Thirdly, because I want to encourage those of you who teach kids to go the extra mile to engage kids when you teach!
Yes. It is a lot of extra work and takes extra effort to include props and fun games and include interactive elements in your lessons – but the results are always better and higher because the kids are engaged, listening, and you earn the right to be heard. This is explained in greater detail relationally in the Kidology Handbook, and from a teaching perspective in the The Kids Church Cookbook.
Now, don’t get me wrong, it isn’t just about being fun! It is fun with a purpose! Every game is an object lesson and every illusion illustrates a lesson point, and that takes time and prayer and planning. It’s rarely in the curriculum, at least not to the standard I demand, and rarely with much scriptural basis. I had to collect Transformer toys for a year and spend a lot of time working props to fit my lessons.
But in the end – I’ll have lessons that are highly interactive and engaging without using any media. (My personal belief is I use NO media at camp – kids get enough of that at school and church throughout the year, I want everything at camp to be REAL and not ‘on screen’ – only worship words are on screen, something I have no control over.)
Fourthly – I wanted to have some fun with you. Take a close look at the picture. And in comments, how many of the items in my closet can you name? I’m not going to approve any comments until the contest is over! Whoever guesses the most correctly, will win a cool (and valuable) prize when I get home! (If any comments do go live, it may be they are per-approved for being previous commenters – no fair using their comments for hints!?) I put them all live and announce the winner at the end of the week!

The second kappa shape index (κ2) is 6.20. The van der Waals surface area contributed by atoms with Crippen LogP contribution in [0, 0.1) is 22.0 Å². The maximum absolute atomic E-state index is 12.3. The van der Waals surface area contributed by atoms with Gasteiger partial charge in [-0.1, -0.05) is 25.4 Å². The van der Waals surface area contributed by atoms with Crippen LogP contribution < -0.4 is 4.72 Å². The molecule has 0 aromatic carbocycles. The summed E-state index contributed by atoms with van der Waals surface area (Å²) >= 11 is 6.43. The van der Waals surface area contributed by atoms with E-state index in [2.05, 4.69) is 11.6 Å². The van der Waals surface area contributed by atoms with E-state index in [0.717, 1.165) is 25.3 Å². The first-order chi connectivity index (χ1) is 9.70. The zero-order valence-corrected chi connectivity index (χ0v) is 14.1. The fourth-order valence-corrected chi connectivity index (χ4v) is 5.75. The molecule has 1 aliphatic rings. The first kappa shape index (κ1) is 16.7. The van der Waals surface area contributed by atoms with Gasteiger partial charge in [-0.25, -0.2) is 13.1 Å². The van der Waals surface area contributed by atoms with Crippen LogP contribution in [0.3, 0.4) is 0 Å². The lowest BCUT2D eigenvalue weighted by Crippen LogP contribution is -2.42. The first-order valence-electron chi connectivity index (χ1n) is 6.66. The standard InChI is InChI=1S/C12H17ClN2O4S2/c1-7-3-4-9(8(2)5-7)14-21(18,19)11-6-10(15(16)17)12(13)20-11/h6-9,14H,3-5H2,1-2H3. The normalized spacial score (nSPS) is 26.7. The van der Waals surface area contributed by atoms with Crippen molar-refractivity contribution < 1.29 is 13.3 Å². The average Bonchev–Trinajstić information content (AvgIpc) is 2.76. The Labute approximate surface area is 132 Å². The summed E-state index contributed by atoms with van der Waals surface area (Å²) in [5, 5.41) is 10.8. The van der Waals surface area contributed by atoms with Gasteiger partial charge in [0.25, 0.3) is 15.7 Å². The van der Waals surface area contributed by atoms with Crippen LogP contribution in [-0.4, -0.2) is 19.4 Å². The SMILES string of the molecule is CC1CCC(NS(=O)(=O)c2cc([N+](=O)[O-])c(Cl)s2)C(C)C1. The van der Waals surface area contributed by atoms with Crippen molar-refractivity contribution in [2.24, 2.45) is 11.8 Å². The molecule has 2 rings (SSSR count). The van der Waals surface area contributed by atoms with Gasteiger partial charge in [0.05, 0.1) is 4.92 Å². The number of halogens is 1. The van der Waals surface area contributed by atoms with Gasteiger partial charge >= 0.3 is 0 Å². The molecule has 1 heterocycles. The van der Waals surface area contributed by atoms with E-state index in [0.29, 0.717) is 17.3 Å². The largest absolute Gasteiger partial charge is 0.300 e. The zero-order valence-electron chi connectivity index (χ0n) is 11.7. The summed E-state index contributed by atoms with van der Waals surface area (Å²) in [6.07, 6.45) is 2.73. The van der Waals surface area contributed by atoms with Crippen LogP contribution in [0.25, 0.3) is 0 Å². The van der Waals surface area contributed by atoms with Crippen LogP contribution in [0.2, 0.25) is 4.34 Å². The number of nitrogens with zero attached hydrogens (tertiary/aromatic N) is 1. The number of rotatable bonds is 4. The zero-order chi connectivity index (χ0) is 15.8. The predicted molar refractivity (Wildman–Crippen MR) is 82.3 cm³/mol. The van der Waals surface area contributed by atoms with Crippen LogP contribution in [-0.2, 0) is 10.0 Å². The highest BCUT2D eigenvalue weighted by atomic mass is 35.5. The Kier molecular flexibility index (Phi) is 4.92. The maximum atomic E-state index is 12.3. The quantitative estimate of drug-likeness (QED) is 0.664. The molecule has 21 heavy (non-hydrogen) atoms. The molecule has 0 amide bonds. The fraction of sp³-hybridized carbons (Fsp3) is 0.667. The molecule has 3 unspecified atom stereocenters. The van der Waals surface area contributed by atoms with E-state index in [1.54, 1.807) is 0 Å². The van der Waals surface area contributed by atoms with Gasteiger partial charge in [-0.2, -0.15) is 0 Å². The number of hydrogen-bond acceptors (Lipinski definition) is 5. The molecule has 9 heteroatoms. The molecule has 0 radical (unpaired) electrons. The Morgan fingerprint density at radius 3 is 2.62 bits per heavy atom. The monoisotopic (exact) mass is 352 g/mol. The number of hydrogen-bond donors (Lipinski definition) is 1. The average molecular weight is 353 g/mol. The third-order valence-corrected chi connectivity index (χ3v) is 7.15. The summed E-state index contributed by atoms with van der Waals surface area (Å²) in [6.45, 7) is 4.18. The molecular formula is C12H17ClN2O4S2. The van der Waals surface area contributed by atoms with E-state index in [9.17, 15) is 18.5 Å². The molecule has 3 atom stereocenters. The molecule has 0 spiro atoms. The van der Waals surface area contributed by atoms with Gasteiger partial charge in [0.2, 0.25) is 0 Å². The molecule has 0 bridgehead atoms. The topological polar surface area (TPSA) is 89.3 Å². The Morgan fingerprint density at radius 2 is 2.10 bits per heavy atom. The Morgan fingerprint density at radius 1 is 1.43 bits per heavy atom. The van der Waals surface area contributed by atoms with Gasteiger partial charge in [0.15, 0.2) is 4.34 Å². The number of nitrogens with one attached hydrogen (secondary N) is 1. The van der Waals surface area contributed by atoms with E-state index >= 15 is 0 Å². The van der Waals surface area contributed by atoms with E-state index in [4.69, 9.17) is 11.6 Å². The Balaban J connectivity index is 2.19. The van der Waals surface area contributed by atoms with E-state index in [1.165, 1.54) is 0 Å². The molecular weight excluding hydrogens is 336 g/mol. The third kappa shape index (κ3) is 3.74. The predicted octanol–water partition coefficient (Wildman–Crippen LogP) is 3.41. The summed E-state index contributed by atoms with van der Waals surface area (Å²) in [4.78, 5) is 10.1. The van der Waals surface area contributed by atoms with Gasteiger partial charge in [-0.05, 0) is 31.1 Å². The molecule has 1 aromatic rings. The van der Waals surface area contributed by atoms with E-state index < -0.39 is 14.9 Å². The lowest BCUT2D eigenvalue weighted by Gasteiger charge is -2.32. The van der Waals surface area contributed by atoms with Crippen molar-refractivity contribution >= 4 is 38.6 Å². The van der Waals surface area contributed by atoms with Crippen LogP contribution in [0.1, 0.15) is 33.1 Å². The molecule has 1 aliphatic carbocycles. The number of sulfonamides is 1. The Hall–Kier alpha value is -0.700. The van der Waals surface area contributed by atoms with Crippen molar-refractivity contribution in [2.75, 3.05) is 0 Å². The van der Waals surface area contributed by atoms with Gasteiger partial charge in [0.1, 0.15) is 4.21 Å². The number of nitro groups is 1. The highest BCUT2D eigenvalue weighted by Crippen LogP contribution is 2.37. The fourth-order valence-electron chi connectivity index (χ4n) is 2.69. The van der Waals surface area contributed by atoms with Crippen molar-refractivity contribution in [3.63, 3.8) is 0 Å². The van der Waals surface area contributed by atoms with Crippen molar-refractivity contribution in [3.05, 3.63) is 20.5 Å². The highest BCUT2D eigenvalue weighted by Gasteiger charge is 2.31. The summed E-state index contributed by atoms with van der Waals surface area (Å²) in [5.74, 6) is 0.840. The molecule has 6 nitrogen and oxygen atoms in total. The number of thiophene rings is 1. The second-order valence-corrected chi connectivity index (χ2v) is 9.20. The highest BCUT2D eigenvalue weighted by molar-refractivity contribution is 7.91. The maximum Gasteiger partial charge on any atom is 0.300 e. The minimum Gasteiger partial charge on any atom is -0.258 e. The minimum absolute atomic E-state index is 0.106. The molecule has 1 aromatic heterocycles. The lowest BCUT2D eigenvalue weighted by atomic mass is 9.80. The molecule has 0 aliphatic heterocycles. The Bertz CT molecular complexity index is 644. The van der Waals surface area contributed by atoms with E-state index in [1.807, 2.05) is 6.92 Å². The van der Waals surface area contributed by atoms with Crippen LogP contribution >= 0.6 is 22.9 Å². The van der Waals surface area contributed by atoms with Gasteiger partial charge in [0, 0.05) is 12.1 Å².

I’m curious how many of my teaching props some of you kidmins out there may recognize. If you have questions about my props shown, ask in a separate comment, so I can approve and then answer!
I am not one to toss around the words “favorite” or “best” lightly or often, so when I say that W. Bruce Cameron’s novel Emory’s Gift is my favorite novel, I mean it quite sincerely.
It is TRULY the best novel I have ever read. Never before have I laughed out loud reading a book, turned away from others lest they see my tears, or just cried boldly on a plane because I no longer cared if anyone saw my tears. I have read lines to strangers who had no idea what I was trying to express because they lacked the context, but I didn’t really care, because I just couldn’t keep that line or paragraph to myself. Cameron’s writing style and insight into the mind of a young boy is truly amazing, insightful, and downright hysterical at times.